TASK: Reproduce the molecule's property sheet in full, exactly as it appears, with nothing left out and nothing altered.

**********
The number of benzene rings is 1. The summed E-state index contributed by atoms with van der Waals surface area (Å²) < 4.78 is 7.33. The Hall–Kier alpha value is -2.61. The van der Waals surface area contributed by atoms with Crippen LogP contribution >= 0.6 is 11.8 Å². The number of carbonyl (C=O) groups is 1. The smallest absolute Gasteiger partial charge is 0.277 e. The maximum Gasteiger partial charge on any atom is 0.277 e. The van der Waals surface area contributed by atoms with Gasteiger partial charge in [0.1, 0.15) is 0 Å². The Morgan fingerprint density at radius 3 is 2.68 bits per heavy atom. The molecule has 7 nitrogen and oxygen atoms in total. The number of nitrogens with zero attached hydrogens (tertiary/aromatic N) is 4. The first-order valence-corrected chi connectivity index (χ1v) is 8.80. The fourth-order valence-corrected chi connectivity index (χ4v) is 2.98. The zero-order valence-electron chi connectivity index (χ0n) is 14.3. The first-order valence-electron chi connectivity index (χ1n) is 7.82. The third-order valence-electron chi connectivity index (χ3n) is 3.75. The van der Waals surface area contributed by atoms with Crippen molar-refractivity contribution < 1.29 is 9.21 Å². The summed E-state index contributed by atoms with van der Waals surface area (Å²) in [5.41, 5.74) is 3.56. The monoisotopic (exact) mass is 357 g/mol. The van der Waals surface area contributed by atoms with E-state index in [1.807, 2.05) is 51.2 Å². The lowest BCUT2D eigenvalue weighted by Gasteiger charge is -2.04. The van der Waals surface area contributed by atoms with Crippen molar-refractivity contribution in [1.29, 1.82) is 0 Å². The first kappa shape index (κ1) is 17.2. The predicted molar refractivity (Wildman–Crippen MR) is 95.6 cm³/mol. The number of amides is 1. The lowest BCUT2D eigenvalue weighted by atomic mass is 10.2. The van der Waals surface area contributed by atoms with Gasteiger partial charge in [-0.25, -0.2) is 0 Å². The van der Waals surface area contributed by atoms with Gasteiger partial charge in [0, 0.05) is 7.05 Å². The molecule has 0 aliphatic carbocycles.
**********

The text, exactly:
The number of benzene rings is 1. The summed E-state index contributed by atoms with van der Waals surface area (Å²) < 4.78 is 7.33. The Hall–Kier alpha value is -2.61. The van der Waals surface area contributed by atoms with Crippen LogP contribution >= 0.6 is 11.8 Å². The number of carbonyl (C=O) groups is 1. The smallest absolute Gasteiger partial charge is 0.277 e. The maximum Gasteiger partial charge on any atom is 0.277 e. The van der Waals surface area contributed by atoms with Gasteiger partial charge in [0.1, 0.15) is 0 Å². The Morgan fingerprint density at radius 3 is 2.68 bits per heavy atom. The molecule has 7 nitrogen and oxygen atoms in total. The number of nitrogens with zero attached hydrogens (tertiary/aromatic N) is 4. The first-order valence-corrected chi connectivity index (χ1v) is 8.80. The fourth-order valence-corrected chi connectivity index (χ4v) is 2.98. The zero-order valence-electron chi connectivity index (χ0n) is 14.3. The first-order valence-electron chi connectivity index (χ1n) is 7.82. The third-order valence-electron chi connectivity index (χ3n) is 3.75. The van der Waals surface area contributed by atoms with Crippen molar-refractivity contribution < 1.29 is 9.21 Å². The summed E-state index contributed by atoms with van der Waals surface area (Å²) in [5.41, 5.74) is 3.56. The monoisotopic (exact) mass is 357 g/mol. The van der Waals surface area contributed by atoms with E-state index in [1.807, 2.05) is 51.2 Å². The lowest BCUT2D eigenvalue weighted by Gasteiger charge is -2.04. The van der Waals surface area contributed by atoms with Crippen molar-refractivity contribution in [1.29, 1.82) is 0 Å². The first kappa shape index (κ1) is 17.2. The predicted molar refractivity (Wildman–Crippen MR) is 95.6 cm³/mol. The number of amides is 1. The lowest BCUT2D eigenvalue weighted by atomic mass is 10.2. The van der Waals surface area contributed by atoms with Gasteiger partial charge in [-0.25, -0.2) is 0 Å². The van der Waals surface area contributed by atoms with Gasteiger partial charge in [0, 0.05) is 7.05 Å². The molecule has 0 aliphatic carbocycles.